But we still want to be prepared for Brazil. We will be riding the South of Brazil and people also speak Spanish in the South, we now speak Spanish pretty well but it doesn´t make us feel any better. We really want to speak Portuguese and do it correctly. Out of respect for Brazilians and for this beautiful language we don´t just want to rely on Spanish and not even give a chance to Portuguese.
It was time to close the circle and get back to Buenos Aires where we were supposed to board Gunnar on a plane to Munchen. It would have been easier to get back on the same route we took to Iguazu…. but we still had a few days left to wander so we decided to take a “detour” through South of Brazil and Uruguay.
We don´t have any problems crossing the border, the little Portuguese we learned along the ways comes in handy so I head for the customs building while Andreea stays with the motorcycle. The customs officers are friendly and funny. I get easy treatment for answering slow to their questions but still in Portuguese. Meanwhile Andreea is luckier and gets a note in her wallet without even noticing (she founded later, in the plane to Europe): “Jose 3414___ 23″ Oh well, be patient and wait for our call! But don´t hold your breath on it.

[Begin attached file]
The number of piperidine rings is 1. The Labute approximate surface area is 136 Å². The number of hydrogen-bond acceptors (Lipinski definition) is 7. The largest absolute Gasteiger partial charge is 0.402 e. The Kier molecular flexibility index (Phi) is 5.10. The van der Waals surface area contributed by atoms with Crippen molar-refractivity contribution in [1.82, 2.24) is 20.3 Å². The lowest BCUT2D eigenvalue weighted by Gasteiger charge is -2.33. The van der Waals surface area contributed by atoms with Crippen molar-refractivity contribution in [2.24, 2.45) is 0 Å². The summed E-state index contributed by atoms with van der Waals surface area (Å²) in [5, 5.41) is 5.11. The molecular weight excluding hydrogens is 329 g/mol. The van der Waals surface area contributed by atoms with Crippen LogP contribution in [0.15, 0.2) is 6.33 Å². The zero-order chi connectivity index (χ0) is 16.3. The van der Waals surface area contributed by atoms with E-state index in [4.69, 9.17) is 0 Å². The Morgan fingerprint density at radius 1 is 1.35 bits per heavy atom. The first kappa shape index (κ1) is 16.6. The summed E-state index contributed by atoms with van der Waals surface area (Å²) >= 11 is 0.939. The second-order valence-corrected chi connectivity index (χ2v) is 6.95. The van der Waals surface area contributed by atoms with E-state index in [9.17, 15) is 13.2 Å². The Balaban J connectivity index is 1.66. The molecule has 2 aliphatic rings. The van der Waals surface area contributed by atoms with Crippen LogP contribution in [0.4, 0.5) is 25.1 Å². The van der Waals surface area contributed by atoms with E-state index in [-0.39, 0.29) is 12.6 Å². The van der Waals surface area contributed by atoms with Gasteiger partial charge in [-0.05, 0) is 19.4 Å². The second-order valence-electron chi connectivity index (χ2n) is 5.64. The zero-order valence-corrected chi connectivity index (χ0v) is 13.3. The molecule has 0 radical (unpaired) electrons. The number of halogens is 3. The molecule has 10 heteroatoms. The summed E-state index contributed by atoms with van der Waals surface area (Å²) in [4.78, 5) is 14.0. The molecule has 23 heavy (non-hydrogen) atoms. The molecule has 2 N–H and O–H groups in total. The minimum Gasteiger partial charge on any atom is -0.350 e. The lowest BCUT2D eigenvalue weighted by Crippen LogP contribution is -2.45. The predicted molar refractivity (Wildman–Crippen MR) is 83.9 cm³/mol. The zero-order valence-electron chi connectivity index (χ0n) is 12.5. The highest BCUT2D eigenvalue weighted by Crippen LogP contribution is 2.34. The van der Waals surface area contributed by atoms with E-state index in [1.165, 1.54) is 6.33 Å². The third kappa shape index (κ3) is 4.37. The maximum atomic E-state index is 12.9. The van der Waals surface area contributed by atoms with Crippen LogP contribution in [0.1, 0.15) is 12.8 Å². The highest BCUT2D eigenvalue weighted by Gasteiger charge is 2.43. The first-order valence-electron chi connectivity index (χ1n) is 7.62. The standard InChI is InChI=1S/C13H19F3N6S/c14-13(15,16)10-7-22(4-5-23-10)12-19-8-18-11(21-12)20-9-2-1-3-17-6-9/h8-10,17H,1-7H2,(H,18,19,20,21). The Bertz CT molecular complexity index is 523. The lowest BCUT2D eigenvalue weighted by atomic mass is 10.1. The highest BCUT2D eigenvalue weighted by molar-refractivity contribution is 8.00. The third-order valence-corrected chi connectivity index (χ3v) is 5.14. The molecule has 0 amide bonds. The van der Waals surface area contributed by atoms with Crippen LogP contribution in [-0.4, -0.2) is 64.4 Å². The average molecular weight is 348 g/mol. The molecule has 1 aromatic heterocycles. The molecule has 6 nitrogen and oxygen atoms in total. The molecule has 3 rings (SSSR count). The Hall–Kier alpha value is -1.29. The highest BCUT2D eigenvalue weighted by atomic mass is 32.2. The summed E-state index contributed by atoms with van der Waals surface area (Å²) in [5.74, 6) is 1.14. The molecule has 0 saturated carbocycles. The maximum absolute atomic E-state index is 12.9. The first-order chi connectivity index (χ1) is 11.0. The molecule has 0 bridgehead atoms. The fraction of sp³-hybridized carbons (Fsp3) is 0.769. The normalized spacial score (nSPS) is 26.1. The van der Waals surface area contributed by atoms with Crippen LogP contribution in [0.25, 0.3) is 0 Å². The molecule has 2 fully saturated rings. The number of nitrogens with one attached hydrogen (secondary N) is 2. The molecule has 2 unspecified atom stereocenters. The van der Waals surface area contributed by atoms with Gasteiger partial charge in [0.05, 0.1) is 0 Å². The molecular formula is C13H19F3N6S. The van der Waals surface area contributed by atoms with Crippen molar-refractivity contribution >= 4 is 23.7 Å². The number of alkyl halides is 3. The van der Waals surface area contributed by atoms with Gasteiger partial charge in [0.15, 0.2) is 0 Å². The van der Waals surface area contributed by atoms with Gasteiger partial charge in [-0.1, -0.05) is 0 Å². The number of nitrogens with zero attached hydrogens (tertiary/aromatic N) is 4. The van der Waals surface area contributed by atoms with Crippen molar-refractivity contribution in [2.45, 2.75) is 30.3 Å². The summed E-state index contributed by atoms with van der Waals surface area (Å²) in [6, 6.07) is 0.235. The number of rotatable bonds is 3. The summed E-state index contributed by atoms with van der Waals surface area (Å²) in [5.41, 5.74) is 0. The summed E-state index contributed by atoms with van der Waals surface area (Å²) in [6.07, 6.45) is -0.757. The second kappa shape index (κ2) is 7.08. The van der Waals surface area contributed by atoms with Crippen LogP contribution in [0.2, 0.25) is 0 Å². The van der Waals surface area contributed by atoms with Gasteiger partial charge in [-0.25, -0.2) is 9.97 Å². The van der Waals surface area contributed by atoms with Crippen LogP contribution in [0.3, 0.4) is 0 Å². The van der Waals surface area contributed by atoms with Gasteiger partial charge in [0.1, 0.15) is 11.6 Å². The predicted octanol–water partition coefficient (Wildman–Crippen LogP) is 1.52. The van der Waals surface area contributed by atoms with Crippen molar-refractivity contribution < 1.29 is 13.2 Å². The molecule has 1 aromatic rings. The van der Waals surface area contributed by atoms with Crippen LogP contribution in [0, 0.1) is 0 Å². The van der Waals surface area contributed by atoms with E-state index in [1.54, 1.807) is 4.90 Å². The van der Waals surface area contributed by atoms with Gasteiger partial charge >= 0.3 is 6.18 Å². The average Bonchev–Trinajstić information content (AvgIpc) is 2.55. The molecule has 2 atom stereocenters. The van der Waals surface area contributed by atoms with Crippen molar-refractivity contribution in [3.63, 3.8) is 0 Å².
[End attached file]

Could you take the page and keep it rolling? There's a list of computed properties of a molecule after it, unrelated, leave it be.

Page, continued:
We are wandering for 3 days through the Brazilian pampas following unfamiliar roads sneaking through endless hills.
We weren´t very efficient the first 2 days. The sky was heavy and we felt the same way.
Each time we were stopping to ask for directions, search for a place to eat or sleep we had the chance to listen the sublime Portuguese language. I honestly love the sound of it. It would be better if we were also able to understand something… But we have to get along with sign language and the few words we were able to learn. And it´s working. And when it doesn´t… we improvise and not from Spanish. Andreea reaches to a simple conclusion that any word we don´t know in Portuguese (and that´s almost all of them) can be learned “on the spot” by using the Romanian version of it plus the ending “ao”. You don´t think it will work? Check this out: Atencao, Intersecao! Ro: Atentie! Intersectie!
Of course this attempt is far from being true and applicable but the idea helps us to kill some time while each of us comes up with “Portuguese” words using the above mentioned method. And we could use killing some time since most of it was raining.